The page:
Catastrophes Are Bridges

(In memory of those who suffered from the great tsunami on Dec. 27, 2004) – When a major quake hit the Turkish people in the summer of 2000, their traditional arch enemy, the people of Greece, responded with priceless aid. In the wake of the tsunamis that hit countries around the Indian Ocean, we shall once again see a surge of aid coming in from numerous countries that were not directly affected.

Unfortunately the governments in the region were so far not in position to do their basic duty, to establish a sound warning system in the same way as the Pacific rim is properly equipped. If such a working system had been in place around the Indian Ocean and the Bay of Bengal, a large number of the dead and affected from Indonesia to East Africa would probably have been saved.

More fundamentally, had the socio-economic and ecological balance of this coastal region been developed instead of being marginalized, natural forces would not so easily have gained the upper hand. Deforestation throughout the Bay of Bengal rim area has rendered northern parts of the Bay of Bengal acutely vulnerable to storms and hurricanes. Moreover massive removal of mangrove forest on water fronts has weakened nature’s shield against incoming flooding and rendered agricultural land saline and barren.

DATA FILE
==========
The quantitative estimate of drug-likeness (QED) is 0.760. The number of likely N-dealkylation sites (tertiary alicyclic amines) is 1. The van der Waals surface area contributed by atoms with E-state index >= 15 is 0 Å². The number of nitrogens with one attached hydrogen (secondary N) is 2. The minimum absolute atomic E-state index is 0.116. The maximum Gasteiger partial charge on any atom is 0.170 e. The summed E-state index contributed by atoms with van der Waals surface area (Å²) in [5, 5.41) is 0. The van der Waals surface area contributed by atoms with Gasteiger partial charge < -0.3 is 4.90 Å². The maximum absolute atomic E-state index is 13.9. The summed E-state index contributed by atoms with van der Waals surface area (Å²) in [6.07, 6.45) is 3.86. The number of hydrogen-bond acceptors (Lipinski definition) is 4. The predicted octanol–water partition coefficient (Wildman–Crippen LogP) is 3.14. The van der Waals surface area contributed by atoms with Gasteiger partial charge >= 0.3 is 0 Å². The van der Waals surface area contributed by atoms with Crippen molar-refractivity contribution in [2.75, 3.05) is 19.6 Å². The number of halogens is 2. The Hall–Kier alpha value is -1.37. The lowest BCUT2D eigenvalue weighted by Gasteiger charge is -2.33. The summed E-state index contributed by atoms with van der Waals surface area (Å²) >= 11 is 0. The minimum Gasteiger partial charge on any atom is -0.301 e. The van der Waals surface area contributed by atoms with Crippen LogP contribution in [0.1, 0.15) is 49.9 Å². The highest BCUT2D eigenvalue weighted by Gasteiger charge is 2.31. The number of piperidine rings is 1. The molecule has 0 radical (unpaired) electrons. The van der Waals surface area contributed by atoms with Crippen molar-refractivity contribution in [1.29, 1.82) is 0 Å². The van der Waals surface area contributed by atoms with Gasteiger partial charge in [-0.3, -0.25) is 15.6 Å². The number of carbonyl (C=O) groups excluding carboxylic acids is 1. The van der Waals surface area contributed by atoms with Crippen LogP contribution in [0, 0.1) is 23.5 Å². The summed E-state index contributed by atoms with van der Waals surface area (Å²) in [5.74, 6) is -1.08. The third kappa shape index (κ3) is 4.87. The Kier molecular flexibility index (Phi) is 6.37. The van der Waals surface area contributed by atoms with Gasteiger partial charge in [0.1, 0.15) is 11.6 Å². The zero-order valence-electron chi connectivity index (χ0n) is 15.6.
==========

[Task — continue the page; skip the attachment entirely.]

As a result millions of Bangladeshis have in recent years routinely suffered environmental destruction, death, disease, homelessness, and hunger due to the building up of seasonal winds over their home basin and incoming water. Only 50 years ago the situation was very different, as winds could not build up to that extent due to the presence of thick, calming forestation around the bay.

Natural disasters will still have to be dealt with in the way human beings are proud to be associated with: In unison. This is also a thought for permanent measures that should be implemented in the world’s poorest and most vulnerable countries: A global collective preventive effort that would pre-empt such future catastrophes of the type that we too easily label as natural but that are actually man-made.

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